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Documenting the American South

        

Documenting the American South

Logo for Documenting the American South
This site offers "a collection of sources on Southern history, literature and culture from the colonial period through the first decades of the 20th century." The collection is categorized by First-Person Narratives of the American South, a Library of Southern Literature, North American Slave Narratives, The Southern Homefront, 1861-1865 and The Church in the Southern Black Community. The collection can be searched by subject, author or title.
Material Type: Reference Material
Date Added to MERLOT: May 31, 2000
Date Modified in MERLOT: June 07, 2014
Author:

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Primary Audience: College General Ed
Mobile Compatibility: Not specified at this time
Language: English
Cost Involved: no
Source Code Available: no
Accessiblity Information Available: no
Creative Commons: unsure

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Discussion for Documenting the American South

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Avatar for Sally Robertson
2 years ago

Sally Robertson (Librarian)

This is a very nice collection of southern historical literature.  Searchable many differant ways. 

Time spent reviewing site: 15 min.

Avatar for will simson
11 years ago

will simson (Faculty)

Upon revisiting this site to move beyond a cursory browsing of its contents I am now even more greatly impressed by its breadth of material and perhaps even more so by its ease of navigation. Handsome and effective in design and mechanics this site will be a great source for undergraduate and graduate students and their instructors. Organized broadly into genres and then meticuously into alphabetized subject, it is clear site designers sought to make this site as user friendly as possible given their task of accomadating such a vast cache of digitized material. The search engine (powered by Google) is quick and thorough and the date retrieved provides sufficient information to avoid blindly trekking into the material retrieved. The contents contain myriad white and black primary documentation including, entire books from the "beginnings to 1920;" first person narratives, slave narratives, non-military lifeways, the black church, and North Carolinian literary artifacts, representative histories, and sundry memoranda. Searches may be done by author, subject, or title. There is a coments and feedback section as well. Have at it! Just a few sample searches culled a wealthy of material on such diverse subjects as antebellum amusements, blackface, and diversions, to war aims, and political and religious tracts. WS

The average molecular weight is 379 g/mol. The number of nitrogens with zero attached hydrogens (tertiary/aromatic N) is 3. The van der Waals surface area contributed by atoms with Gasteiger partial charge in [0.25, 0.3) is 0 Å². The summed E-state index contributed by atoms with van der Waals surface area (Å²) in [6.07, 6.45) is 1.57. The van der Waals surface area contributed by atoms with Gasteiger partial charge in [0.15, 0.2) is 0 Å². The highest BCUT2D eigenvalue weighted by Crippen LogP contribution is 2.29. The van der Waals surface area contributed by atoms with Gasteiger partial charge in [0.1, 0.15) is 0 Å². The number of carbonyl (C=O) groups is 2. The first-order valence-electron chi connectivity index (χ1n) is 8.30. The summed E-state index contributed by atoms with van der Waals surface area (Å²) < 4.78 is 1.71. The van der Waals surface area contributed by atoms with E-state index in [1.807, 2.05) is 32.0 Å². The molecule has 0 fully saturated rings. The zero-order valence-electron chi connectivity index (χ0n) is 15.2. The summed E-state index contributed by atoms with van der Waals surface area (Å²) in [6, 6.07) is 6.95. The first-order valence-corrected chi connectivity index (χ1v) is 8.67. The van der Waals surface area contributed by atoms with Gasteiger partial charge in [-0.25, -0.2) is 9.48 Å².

Technical Remarks:

You will need to have the Acrobat (5.0) reader. No other audio/visual software appeared necessary but this may change as the site expands its resource base.

Avatar for Donna M. Campbell
12 years ago

Donna M. Campbell (Faculty)

The quality of content, ease of use, and effectiveness of this site are all
superb. Its collection of slave narratives alone would make this an invaluable
resource, but Documenting the American South has an extensive collection even
beyond these texts. The site includes some excellent secondary materials as
well, such as William L. Andrews's introduction to the slave narrative, excerpts
from the Encyclopedia of Southern Culture, and so forth. My American
literature classes have used this site for several semesters, and it has
provided a wealth of materials for research.